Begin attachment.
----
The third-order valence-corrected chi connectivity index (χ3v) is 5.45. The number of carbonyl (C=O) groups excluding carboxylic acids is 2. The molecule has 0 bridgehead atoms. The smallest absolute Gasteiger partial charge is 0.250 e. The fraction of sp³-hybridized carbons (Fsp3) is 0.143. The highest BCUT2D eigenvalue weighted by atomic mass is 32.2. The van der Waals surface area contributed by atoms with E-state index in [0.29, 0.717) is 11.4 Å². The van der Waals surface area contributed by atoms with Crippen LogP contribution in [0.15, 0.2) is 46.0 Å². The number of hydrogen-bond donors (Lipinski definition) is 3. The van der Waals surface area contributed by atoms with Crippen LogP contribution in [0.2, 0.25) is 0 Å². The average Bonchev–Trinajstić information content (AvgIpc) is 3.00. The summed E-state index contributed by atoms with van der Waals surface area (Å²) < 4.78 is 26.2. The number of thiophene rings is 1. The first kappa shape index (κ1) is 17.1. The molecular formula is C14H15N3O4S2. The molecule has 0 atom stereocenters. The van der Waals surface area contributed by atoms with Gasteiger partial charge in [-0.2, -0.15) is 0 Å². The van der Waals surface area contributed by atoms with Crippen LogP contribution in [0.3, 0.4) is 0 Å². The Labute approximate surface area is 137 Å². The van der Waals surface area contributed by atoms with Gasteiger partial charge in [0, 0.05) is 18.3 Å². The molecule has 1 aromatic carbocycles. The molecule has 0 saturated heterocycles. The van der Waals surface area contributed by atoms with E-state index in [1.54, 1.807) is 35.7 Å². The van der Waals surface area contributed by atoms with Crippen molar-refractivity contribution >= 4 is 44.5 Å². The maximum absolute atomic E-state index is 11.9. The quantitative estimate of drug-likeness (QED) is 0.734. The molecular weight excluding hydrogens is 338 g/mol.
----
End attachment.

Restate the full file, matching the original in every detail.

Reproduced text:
The third-order valence-corrected chi connectivity index (χ3v) is 5.45. The number of carbonyl (C=O) groups excluding carboxylic acids is 2. The molecule has 0 bridgehead atoms. The smallest absolute Gasteiger partial charge is 0.250 e. The fraction of sp³-hybridized carbons (Fsp3) is 0.143. The highest BCUT2D eigenvalue weighted by atomic mass is 32.2. The van der Waals surface area contributed by atoms with E-state index in [0.29, 0.717) is 11.4 Å². The van der Waals surface area contributed by atoms with Crippen LogP contribution in [0.15, 0.2) is 46.0 Å². The number of hydrogen-bond donors (Lipinski definition) is 3. The van der Waals surface area contributed by atoms with Crippen LogP contribution in [0.2, 0.25) is 0 Å². The average Bonchev–Trinajstić information content (AvgIpc) is 3.00. The summed E-state index contributed by atoms with van der Waals surface area (Å²) < 4.78 is 26.2. The number of thiophene rings is 1. The first kappa shape index (κ1) is 17.1. The molecular formula is C14H15N3O4S2. The molecule has 0 atom stereocenters. The van der Waals surface area contributed by atoms with Gasteiger partial charge in [-0.2, -0.15) is 0 Å². The van der Waals surface area contributed by atoms with Crippen LogP contribution in [0.3, 0.4) is 0 Å². The Labute approximate surface area is 137 Å². The van der Waals surface area contributed by atoms with Gasteiger partial charge in [0, 0.05) is 18.3 Å². The molecule has 1 aromatic carbocycles. The molecule has 0 saturated heterocycles. The van der Waals surface area contributed by atoms with E-state index in [1.54, 1.807) is 35.7 Å². The van der Waals surface area contributed by atoms with Crippen molar-refractivity contribution >= 4 is 44.5 Å². The maximum absolute atomic E-state index is 11.9. The quantitative estimate of drug-likeness (QED) is 0.734. The molecular weight excluding hydrogens is 338 g/mol.